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Destinations · Europe · estonia · Tallinn · Where to shop · Market

Balti Jaam Market

Author: Anothertravelguide.com0 COMMENTS

Balti Jaam Market

The reconstruction of Balti Jaam Market, the legendary Soviet-era flea market is undeniably the loudest event in the city this year. It’s also one more historical site in Tallinn that has purposefully been given new life, thereby gradually also changing the pulse of the whole neighbourhood.

Foto: Balti Jaam MarketFoto: Balti Jaam MarketFoto: Balti Jaam Market

Having opened in the early 1990s, Balti Jaam Market sits between Tallinn’s main railway station (balti jaama means ‘Baltic station’ in Estonian) and the bohemian neighbourhood of Kalamaja. As is common for railway stations, the area always had a dicey yet undoubtedly spirited, intriguing aura, which calls to mind a past now seen as exotic. Nearby, a part of the old flea market has been preserved, with its second-hand clothing and Soviet-era relics: vinyl records, military decorations and medals, clothing fluttering in the wind, merchants who look like they’ve just stepped out of a time machine. It’s a gold mine for nostalgics. And, importantly for locals, the new changes have not completely driven out the old aura of the place; it still lives alongside and interacts with the new winds that are increasingly arriving here. And that’s undoubtedly Tallinn’s most unique characteristic – as the city changes, it surprisingly and very organically manages to retain all of its wrinkles and old soul, however contradictory the two sides might sometimes seem.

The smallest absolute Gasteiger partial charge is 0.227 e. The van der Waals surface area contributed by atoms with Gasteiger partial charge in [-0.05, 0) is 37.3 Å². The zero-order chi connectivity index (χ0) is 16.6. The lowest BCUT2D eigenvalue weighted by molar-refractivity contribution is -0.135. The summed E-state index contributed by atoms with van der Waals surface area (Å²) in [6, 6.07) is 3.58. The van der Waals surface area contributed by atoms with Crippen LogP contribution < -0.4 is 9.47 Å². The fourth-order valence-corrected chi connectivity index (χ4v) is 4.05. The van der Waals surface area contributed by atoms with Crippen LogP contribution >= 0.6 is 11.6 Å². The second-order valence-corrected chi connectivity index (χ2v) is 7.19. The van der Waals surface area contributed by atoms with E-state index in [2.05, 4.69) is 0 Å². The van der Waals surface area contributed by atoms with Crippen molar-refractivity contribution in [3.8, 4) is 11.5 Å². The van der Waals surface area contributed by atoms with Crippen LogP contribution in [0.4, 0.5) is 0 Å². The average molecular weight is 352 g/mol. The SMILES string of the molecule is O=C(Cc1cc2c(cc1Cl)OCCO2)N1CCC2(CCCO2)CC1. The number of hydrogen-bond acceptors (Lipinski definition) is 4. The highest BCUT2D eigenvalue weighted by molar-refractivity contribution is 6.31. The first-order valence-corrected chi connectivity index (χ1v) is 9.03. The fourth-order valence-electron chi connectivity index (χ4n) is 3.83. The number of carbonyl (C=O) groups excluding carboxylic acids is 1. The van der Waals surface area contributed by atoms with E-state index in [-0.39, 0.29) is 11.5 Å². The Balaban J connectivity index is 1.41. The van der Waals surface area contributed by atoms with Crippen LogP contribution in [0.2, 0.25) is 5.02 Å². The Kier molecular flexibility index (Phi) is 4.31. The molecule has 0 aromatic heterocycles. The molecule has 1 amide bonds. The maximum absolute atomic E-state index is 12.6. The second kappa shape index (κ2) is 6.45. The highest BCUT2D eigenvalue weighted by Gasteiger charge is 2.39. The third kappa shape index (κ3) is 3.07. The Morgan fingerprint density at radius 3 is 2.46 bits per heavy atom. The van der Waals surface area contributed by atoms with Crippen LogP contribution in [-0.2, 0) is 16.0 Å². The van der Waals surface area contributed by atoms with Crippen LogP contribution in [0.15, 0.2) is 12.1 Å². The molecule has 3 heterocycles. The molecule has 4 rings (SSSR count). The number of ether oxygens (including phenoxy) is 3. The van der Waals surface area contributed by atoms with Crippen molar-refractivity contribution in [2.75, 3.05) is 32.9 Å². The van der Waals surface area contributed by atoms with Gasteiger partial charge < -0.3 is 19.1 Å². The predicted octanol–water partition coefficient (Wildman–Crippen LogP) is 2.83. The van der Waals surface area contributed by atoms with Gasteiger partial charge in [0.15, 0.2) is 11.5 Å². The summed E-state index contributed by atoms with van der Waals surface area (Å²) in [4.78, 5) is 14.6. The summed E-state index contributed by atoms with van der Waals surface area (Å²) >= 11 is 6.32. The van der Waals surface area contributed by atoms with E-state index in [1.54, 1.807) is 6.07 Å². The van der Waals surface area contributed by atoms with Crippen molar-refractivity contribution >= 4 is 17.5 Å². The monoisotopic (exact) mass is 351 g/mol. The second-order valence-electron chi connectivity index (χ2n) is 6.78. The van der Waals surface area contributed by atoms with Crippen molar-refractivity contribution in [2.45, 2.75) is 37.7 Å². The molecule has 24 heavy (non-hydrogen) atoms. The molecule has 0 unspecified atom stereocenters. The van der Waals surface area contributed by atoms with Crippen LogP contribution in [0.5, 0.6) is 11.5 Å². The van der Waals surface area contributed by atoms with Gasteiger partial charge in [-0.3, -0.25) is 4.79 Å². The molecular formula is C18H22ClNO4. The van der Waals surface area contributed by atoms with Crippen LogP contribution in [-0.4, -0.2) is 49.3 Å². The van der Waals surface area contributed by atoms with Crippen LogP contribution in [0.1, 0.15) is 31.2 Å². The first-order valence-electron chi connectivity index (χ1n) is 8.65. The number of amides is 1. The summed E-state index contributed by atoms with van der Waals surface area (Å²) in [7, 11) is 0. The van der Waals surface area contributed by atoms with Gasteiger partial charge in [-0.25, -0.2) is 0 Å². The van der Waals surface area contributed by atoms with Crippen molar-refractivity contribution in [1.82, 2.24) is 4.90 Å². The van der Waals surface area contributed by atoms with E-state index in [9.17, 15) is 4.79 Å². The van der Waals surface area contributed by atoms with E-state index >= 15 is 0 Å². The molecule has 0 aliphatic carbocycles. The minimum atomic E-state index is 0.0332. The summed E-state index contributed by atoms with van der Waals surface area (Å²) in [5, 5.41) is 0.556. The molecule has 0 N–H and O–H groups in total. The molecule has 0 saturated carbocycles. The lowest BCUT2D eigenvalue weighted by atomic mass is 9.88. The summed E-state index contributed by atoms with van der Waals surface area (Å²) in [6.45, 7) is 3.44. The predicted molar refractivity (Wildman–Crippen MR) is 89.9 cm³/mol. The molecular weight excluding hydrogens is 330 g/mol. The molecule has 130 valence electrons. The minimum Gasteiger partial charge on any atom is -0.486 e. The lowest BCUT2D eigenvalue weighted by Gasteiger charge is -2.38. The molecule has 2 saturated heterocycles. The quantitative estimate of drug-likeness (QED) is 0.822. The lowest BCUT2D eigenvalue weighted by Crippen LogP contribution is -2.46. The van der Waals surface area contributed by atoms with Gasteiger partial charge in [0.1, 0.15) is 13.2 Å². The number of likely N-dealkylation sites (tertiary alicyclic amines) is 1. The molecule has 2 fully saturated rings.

Foto: Balti Jaam MarketFoto: Balti Jaam MarketFoto: Balti Jaam Market

Even though reconstruction work is still being done along one side of Balti Jaam Market, it’s obvious that the zig-zag roof fits wonderfully with the whole landscape and gives it extra flair. The old façades of warehouses dating to the late 19th century have been preserved, while an architecturally humorous but also relatively intimate solution has been found for the market stalls under the decorative roof. Each of the stalls is like a separate little house, and each is a different colour, a different height, and with different trim. One is a bakery, another a burger joint (serving the best burgers in town, so I’ve heard), another a pet food store. In one particular bright pink little house you’ll find a merchant dressed in a bright pink tulle skirt selling all sorts of zephyrs and other sweets. In all, it’s a joyful, self-sufficient little village where it is not only pleasant to shop but also just spend some time. There are stylish bicycle stands and even a charging station for electric automobiles across from the fruit and vegetable stands.

The Balti Jaam Market reconstruction project was designed by the well-known Estonian architecture office Koko, which also designed Tallinn’s Seaplane Harbour. The former seaplane hangars from the early 20th century are now home to the Estonian Maritime Museum, which opened in 2012. Another reconstruction project by Koko opened just last year in Tartu, namely, the University of Tartu Natural History Museum. Established in 1802, it is one of the oldest museums in Estonia. Interestingly, until reconstruction work began in 2011, the museum’s permanent exposition had not been changed for 40 years.

Kopli 1

 

06/2017

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